Wednesday 21st October
Hearing a crescendo of boos from thousands of your own fans is never a pleasant experience but all professional footballers have to deal with flak of that nature on occasion. This week Middlesbrough's players have had to face the music and it couldn't have been easy for them.
Boro's fans should not be criticised as they have every right to voice their opinions as they wish and after seeing their team fail to score in 270 minutes of football at the Riverside, you couldn't really blame them for being upset last weekend. It's the nature of football that supporters will voice their frustration when things aren't going well.
They voted with their feet by means of a much reduced attendance that turned up to see their game against Derby County on Tuesday but the players summoned up enough courage and belief needed to take the three points. Sadly for Gareth Southgate it wasn't enough though and he hasn't managed to hold onto his job, and that's sad.
Gareth has left behind a very young side, and for many of them this will be a really difficult period. They're not hardened to criticism or pressure and as a result most of those young boys in the Boro line-up will be more sensitive to it all than most. I've been there before as a youngster and these types of situations can really affect your game.
I vividly remember looking forward to away matches more than home games during certain periods of my career because of the tension there was at our own ground. There is less pressure on you away from home and as a result you feel more comfortable on the ball. When an entire stadium is on edge it can, and does, make players tense up and make decisions that are alien to them.
You would have to be deaf to blank out the noise, so that's not an option. What Boro's youngsters need to do, no matter who the new manager is going to be, and no matter what the atmosphere is like, is to be brave. That's simply doing what is right for the team no matter what the fans are crying out for. Even when a whole stadium becomes irritable, it's vital that you look for the ball and get on it whenever you can. Making a mistake can be awful but you have to put yourself on the line and risk it.
A manager may have specifically asked his players to put long balls into the channels for the strikers to chase at every opportunity. He may want percentage football on the day to get a result. Being brave is doing just what the manager has asked you to do, even when the crowd are moaning and groaning at your decision to play in that style.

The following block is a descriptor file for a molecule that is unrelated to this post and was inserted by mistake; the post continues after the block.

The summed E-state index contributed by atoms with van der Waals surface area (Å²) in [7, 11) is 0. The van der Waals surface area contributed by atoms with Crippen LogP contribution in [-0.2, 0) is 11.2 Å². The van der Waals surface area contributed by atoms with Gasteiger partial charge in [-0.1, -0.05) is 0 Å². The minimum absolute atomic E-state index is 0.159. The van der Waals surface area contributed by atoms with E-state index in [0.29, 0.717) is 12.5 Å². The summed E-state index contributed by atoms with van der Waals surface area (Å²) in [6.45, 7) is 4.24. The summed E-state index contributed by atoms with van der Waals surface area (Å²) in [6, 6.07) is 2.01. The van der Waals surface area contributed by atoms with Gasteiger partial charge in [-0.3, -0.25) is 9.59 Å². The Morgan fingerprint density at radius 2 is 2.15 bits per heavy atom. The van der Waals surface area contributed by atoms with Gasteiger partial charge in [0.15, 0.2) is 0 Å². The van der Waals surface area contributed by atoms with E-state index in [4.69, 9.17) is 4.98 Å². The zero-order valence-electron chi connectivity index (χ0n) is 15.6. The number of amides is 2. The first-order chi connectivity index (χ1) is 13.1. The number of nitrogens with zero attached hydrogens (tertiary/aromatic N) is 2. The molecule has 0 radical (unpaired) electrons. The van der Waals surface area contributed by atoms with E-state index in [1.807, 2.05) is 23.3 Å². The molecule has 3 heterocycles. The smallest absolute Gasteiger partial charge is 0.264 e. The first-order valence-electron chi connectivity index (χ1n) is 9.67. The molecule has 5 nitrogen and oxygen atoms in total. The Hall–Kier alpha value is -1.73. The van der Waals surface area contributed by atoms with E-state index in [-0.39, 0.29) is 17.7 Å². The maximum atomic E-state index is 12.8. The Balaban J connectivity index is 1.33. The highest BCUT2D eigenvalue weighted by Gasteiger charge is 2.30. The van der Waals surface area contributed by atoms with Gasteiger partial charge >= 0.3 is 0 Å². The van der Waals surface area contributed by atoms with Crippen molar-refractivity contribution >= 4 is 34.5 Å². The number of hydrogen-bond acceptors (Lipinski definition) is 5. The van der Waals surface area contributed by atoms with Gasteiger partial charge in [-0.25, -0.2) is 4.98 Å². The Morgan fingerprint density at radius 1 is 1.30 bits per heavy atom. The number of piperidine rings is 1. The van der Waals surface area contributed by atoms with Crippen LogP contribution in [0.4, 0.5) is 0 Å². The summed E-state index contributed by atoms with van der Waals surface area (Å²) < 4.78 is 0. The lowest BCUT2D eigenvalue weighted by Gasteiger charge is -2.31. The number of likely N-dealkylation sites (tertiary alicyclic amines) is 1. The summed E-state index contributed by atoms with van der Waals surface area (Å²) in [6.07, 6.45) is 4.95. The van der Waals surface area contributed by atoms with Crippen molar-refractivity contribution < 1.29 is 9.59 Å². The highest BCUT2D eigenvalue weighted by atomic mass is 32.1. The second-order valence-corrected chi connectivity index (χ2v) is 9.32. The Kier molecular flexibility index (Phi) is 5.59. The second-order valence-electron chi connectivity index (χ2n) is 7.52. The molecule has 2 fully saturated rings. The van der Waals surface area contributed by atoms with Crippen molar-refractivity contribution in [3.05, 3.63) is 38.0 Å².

Refusing to play the five-yard ball that could be cut out, when the gaffer has told you to play it long is an example of bravery. It would the same scenario if the boss had told you to play everything short too. It's about doing what's right, even when tens of thousands of people don't see it that way.
If Middlesbrough's players can show those qualities they will be just fine. In fact, I know they will be fine. In the Championship it is impossible to go a whole season without these periods. All of the top teams have stumbled already at some point (just as they have in the Premier League this year).
I feel very sorry for Gareth Southgate that he's lost his job but these days when expectations are so high you just don't get too many chances I guess.
Before I go this week I'd like to say well done to QPR for two fantastic home wins against Preston and Reading. They have made some really astute loan signings and are creeping under the radar nicely. I fancy my old team-mate Jim Magilton's team to be in amongst the play-off places this season if they carry on playing the way they are. And what a goal that was from Adel Taarabt on Saturday! Most players tend to get a rush of blood to the head after producing a long, mazy dribble so for Adel to find such a precise long range finish from 30 yards was pretty special - a goal of the season candidate if ever I saw one.
Finally, I'd like to take my hat off to Peterborough United's George Boyd on breaking the club record for successive appearances. As someone who played 223 consecutive games for Ipswich back in the day I know how difficult it is to do. I played in pain sometimes (when I really shouldn't have) and I'm sure he has done as well, just so that he can be out there doing what he's paid to do.
As a forward, it's unusual not to be rested from time to time so it's particularly impressive that George has stayed in the team for such a long period. He's avoided injuries and suspensions too, so to rack up 125 matches on the trot really is some achievement.
Well done George!
>>Send in your comments on Matt's blog by clicking here
1. From Paul James:
"What a great signing to the football-league website Matty Holland is,he was a good player but as a blogger he is in a league of his own. Keep up the good work"
2. From Nick Tadd:
"Hi Matt - Gareth Southgate went because he just couldn't see the blindingly obvious tactically. No other reason - because if he'd got that right he would still be there top of the League! And he doesn't need any more players - just use the ones he has at his disposal in the right positions and stick to it. Football is really a very simple game and these days coaches over complicate things. You never saw Brian Clough play anybody out of position"